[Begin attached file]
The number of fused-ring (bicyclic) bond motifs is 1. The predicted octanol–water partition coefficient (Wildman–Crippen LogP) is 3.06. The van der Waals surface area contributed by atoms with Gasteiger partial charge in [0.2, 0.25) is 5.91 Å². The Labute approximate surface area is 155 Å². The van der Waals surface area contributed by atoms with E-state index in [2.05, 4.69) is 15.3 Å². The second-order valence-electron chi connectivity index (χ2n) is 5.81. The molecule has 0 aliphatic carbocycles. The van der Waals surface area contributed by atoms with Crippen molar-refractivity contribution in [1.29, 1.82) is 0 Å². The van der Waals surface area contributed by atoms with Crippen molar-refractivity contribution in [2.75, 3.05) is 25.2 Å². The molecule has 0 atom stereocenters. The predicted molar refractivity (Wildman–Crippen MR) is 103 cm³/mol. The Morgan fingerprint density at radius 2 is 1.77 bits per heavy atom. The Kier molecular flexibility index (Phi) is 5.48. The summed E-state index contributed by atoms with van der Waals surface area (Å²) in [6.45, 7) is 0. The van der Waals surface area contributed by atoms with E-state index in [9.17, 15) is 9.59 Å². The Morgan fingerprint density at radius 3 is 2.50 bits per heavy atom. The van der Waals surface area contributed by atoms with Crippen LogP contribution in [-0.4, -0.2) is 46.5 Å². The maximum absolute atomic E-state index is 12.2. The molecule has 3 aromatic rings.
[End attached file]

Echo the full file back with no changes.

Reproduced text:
The number of fused-ring (bicyclic) bond motifs is 1. The predicted octanol–water partition coefficient (Wildman–Crippen LogP) is 3.06. The van der Waals surface area contributed by atoms with Gasteiger partial charge in [0.2, 0.25) is 5.91 Å². The Labute approximate surface area is 155 Å². The van der Waals surface area contributed by atoms with E-state index in [2.05, 4.69) is 15.3 Å². The second-order valence-electron chi connectivity index (χ2n) is 5.81. The molecule has 0 aliphatic carbocycles. The van der Waals surface area contributed by atoms with Crippen molar-refractivity contribution in [1.29, 1.82) is 0 Å². The van der Waals surface area contributed by atoms with Crippen molar-refractivity contribution in [2.75, 3.05) is 25.2 Å². The molecule has 0 atom stereocenters. The predicted molar refractivity (Wildman–Crippen MR) is 103 cm³/mol. The Morgan fingerprint density at radius 2 is 1.77 bits per heavy atom. The Kier molecular flexibility index (Phi) is 5.48. The summed E-state index contributed by atoms with van der Waals surface area (Å²) in [6.45, 7) is 0. The van der Waals surface area contributed by atoms with E-state index in [9.17, 15) is 9.59 Å². The Morgan fingerprint density at radius 3 is 2.50 bits per heavy atom. The van der Waals surface area contributed by atoms with Crippen LogP contribution in [-0.4, -0.2) is 46.5 Å². The maximum absolute atomic E-state index is 12.2. The molecule has 3 aromatic rings.